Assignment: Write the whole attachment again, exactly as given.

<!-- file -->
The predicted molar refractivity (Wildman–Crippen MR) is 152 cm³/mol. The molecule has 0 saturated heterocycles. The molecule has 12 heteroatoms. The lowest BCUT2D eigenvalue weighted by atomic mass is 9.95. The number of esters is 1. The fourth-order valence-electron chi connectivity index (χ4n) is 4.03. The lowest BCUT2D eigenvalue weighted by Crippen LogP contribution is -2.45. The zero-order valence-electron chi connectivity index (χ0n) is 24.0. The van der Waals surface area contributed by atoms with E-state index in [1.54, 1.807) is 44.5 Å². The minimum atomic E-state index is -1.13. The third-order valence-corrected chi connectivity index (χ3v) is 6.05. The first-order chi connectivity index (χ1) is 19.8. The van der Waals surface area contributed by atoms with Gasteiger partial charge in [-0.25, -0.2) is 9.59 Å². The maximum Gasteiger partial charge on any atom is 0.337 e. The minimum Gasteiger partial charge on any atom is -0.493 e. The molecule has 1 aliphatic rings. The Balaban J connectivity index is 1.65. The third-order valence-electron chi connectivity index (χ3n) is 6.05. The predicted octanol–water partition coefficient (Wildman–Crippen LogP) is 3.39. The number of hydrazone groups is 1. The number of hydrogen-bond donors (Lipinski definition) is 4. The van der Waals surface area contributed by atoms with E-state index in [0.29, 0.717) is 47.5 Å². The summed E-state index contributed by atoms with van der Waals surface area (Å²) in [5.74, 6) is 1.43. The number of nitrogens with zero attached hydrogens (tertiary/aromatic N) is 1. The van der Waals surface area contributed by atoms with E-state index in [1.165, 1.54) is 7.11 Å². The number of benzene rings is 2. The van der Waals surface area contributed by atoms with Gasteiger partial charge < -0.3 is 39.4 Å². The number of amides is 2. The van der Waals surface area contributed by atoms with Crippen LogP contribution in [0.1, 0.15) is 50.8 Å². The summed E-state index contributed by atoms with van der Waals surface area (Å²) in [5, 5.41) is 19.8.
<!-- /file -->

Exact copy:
The predicted molar refractivity (Wildman–Crippen MR) is 152 cm³/mol. The molecule has 0 saturated heterocycles. The molecule has 12 heteroatoms. The lowest BCUT2D eigenvalue weighted by atomic mass is 9.95. The number of esters is 1. The fourth-order valence-electron chi connectivity index (χ4n) is 4.03. The lowest BCUT2D eigenvalue weighted by Crippen LogP contribution is -2.45. The zero-order valence-electron chi connectivity index (χ0n) is 24.0. The van der Waals surface area contributed by atoms with E-state index in [1.54, 1.807) is 44.5 Å². The minimum atomic E-state index is -1.13. The third-order valence-corrected chi connectivity index (χ3v) is 6.05. The first-order chi connectivity index (χ1) is 19.8. The van der Waals surface area contributed by atoms with Gasteiger partial charge in [-0.25, -0.2) is 9.59 Å². The maximum Gasteiger partial charge on any atom is 0.337 e. The minimum Gasteiger partial charge on any atom is -0.493 e. The molecule has 1 aliphatic rings. The Balaban J connectivity index is 1.65. The third-order valence-electron chi connectivity index (χ3n) is 6.05. The predicted octanol–water partition coefficient (Wildman–Crippen LogP) is 3.39. The number of hydrazone groups is 1. The number of hydrogen-bond donors (Lipinski definition) is 4. The van der Waals surface area contributed by atoms with E-state index in [0.29, 0.717) is 47.5 Å². The summed E-state index contributed by atoms with van der Waals surface area (Å²) in [5.74, 6) is 1.43. The number of nitrogens with zero attached hydrogens (tertiary/aromatic N) is 1. The van der Waals surface area contributed by atoms with E-state index in [1.165, 1.54) is 7.11 Å². The number of benzene rings is 2. The van der Waals surface area contributed by atoms with Gasteiger partial charge < -0.3 is 39.4 Å². The number of amides is 2. The van der Waals surface area contributed by atoms with Crippen LogP contribution in [0.1, 0.15) is 50.8 Å². The summed E-state index contributed by atoms with van der Waals surface area (Å²) in [5, 5.41) is 19.8.